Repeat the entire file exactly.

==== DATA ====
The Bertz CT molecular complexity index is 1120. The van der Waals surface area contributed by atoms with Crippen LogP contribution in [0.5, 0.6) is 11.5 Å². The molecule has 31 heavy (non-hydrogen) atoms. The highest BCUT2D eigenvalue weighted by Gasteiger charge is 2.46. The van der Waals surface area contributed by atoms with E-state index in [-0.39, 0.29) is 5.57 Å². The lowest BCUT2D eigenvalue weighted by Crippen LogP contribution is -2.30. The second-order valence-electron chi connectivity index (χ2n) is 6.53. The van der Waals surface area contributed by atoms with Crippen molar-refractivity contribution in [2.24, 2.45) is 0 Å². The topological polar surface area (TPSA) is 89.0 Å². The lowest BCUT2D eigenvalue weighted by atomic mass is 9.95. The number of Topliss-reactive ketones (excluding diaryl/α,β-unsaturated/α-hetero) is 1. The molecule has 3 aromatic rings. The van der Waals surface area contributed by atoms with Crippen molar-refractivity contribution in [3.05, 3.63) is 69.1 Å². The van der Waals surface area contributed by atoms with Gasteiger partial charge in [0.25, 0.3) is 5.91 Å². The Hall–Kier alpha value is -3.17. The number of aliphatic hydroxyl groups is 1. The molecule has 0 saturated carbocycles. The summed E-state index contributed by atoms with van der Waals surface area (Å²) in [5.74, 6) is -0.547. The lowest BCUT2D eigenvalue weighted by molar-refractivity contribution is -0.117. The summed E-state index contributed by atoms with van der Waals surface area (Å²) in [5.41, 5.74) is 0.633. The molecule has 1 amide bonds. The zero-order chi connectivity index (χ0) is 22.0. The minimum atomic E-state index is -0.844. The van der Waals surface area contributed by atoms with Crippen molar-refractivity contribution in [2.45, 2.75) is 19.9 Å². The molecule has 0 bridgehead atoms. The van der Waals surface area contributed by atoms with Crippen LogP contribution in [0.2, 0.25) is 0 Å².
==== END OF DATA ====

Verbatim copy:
The Bertz CT molecular complexity index is 1120. The van der Waals surface area contributed by atoms with Crippen LogP contribution in [0.5, 0.6) is 11.5 Å². The molecule has 31 heavy (non-hydrogen) atoms. The highest BCUT2D eigenvalue weighted by Gasteiger charge is 2.46. The van der Waals surface area contributed by atoms with E-state index in [-0.39, 0.29) is 5.57 Å². The lowest BCUT2D eigenvalue weighted by Crippen LogP contribution is -2.30. The second-order valence-electron chi connectivity index (χ2n) is 6.53. The van der Waals surface area contributed by atoms with Crippen molar-refractivity contribution in [2.24, 2.45) is 0 Å². The topological polar surface area (TPSA) is 89.0 Å². The lowest BCUT2D eigenvalue weighted by atomic mass is 9.95. The number of Topliss-reactive ketones (excluding diaryl/α,β-unsaturated/α-hetero) is 1. The molecule has 3 aromatic rings. The van der Waals surface area contributed by atoms with Crippen molar-refractivity contribution in [3.05, 3.63) is 69.1 Å². The van der Waals surface area contributed by atoms with Gasteiger partial charge in [0.25, 0.3) is 5.91 Å². The Hall–Kier alpha value is -3.17. The number of aliphatic hydroxyl groups is 1. The molecule has 0 saturated carbocycles. The summed E-state index contributed by atoms with van der Waals surface area (Å²) in [5.74, 6) is -0.547. The lowest BCUT2D eigenvalue weighted by molar-refractivity contribution is -0.117. The summed E-state index contributed by atoms with van der Waals surface area (Å²) in [5.41, 5.74) is 0.633. The molecule has 1 amide bonds. The zero-order chi connectivity index (χ0) is 22.0. The minimum atomic E-state index is -0.844. The van der Waals surface area contributed by atoms with Crippen molar-refractivity contribution in [2.45, 2.75) is 19.9 Å². The molecule has 0 bridgehead atoms. The van der Waals surface area contributed by atoms with Crippen LogP contribution in [0.2, 0.25) is 0 Å².